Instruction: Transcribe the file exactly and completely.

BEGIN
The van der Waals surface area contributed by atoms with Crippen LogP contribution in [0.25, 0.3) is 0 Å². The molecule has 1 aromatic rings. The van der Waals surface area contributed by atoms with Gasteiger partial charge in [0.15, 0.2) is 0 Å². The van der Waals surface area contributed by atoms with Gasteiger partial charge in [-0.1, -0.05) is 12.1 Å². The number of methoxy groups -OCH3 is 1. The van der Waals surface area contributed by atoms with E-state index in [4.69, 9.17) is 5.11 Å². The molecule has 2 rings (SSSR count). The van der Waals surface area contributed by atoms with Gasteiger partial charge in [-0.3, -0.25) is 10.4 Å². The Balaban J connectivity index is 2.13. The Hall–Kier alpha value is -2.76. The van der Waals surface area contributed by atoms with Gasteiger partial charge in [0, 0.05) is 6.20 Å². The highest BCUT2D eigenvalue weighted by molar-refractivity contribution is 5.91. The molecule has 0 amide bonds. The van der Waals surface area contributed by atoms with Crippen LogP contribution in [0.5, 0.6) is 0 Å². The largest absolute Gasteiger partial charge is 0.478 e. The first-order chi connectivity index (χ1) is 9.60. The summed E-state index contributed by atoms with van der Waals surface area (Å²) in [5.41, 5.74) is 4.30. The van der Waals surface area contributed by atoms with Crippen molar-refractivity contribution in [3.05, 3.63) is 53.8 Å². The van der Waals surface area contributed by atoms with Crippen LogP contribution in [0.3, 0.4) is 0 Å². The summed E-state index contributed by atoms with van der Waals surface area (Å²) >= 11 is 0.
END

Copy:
The van der Waals surface area contributed by atoms with Crippen LogP contribution in [0.25, 0.3) is 0 Å². The molecule has 1 aromatic rings. The van der Waals surface area contributed by atoms with Gasteiger partial charge in [0.15, 0.2) is 0 Å². The van der Waals surface area contributed by atoms with Gasteiger partial charge in [-0.1, -0.05) is 12.1 Å². The number of methoxy groups -OCH3 is 1. The van der Waals surface area contributed by atoms with E-state index in [4.69, 9.17) is 5.11 Å². The molecule has 2 rings (SSSR count). The van der Waals surface area contributed by atoms with Gasteiger partial charge in [-0.3, -0.25) is 10.4 Å². The Balaban J connectivity index is 2.13. The Hall–Kier alpha value is -2.76. The van der Waals surface area contributed by atoms with Gasteiger partial charge in [0, 0.05) is 6.20 Å². The highest BCUT2D eigenvalue weighted by molar-refractivity contribution is 5.91. The molecule has 0 amide bonds. The van der Waals surface area contributed by atoms with Crippen LogP contribution in [0.5, 0.6) is 0 Å². The largest absolute Gasteiger partial charge is 0.478 e. The first-order chi connectivity index (χ1) is 9.60. The summed E-state index contributed by atoms with van der Waals surface area (Å²) in [5.41, 5.74) is 4.30. The van der Waals surface area contributed by atoms with Crippen molar-refractivity contribution in [3.05, 3.63) is 53.8 Å². The van der Waals surface area contributed by atoms with Crippen LogP contribution in [0.3, 0.4) is 0 Å². The summed E-state index contributed by atoms with van der Waals surface area (Å²) >= 11 is 0.